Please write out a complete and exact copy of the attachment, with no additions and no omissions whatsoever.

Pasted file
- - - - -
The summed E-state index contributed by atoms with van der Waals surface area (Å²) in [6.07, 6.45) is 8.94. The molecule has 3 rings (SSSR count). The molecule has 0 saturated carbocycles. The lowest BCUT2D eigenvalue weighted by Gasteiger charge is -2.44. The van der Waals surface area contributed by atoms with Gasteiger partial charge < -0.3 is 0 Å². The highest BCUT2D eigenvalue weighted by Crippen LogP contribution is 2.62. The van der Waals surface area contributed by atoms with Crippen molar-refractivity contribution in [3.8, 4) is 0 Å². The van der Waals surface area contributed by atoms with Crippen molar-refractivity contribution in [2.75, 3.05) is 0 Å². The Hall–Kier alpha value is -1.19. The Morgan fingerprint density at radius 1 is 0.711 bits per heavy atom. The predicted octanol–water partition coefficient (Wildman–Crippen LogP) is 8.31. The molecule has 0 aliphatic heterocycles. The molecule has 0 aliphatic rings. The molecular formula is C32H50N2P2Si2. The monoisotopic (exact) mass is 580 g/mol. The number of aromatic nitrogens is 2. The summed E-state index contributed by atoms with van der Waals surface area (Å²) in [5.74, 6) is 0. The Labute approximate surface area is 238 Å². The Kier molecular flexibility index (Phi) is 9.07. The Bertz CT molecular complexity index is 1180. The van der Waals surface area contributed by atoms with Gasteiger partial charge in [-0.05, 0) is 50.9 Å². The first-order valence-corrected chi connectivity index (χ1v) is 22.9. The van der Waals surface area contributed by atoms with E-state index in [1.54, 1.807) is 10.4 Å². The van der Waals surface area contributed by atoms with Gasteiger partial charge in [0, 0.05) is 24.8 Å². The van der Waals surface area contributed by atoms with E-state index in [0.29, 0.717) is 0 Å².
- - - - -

The summed E-state index contributed by atoms with van der Waals surface area (Å²) in [6.07, 6.45) is 8.94. The molecule has 3 rings (SSSR count). The molecule has 0 saturated carbocycles. The lowest BCUT2D eigenvalue weighted by Gasteiger charge is -2.44. The van der Waals surface area contributed by atoms with Gasteiger partial charge < -0.3 is 0 Å². The highest BCUT2D eigenvalue weighted by Crippen LogP contribution is 2.62. The van der Waals surface area contributed by atoms with Crippen molar-refractivity contribution in [3.8, 4) is 0 Å². The van der Waals surface area contributed by atoms with Crippen molar-refractivity contribution in [2.75, 3.05) is 0 Å². The Hall–Kier alpha value is -1.19. The Morgan fingerprint density at radius 1 is 0.711 bits per heavy atom. The predicted octanol–water partition coefficient (Wildman–Crippen LogP) is 8.31. The molecule has 0 aliphatic heterocycles. The molecule has 0 aliphatic rings. The molecular formula is C32H50N2P2Si2. The monoisotopic (exact) mass is 580 g/mol. The number of aromatic nitrogens is 2. The summed E-state index contributed by atoms with van der Waals surface area (Å²) in [5.74, 6) is 0. The Labute approximate surface area is 238 Å². The Kier molecular flexibility index (Phi) is 9.07. The Bertz CT molecular complexity index is 1180. The van der Waals surface area contributed by atoms with Gasteiger partial charge in [-0.05, 0) is 50.9 Å². The first-order valence-corrected chi connectivity index (χ1v) is 22.9. The van der Waals surface area contributed by atoms with E-state index in [1.54, 1.807) is 10.4 Å². The van der Waals surface area contributed by atoms with Gasteiger partial charge in [0, 0.05) is 24.8 Å². The van der Waals surface area contributed by atoms with E-state index in [0.29, 0.717) is 0 Å².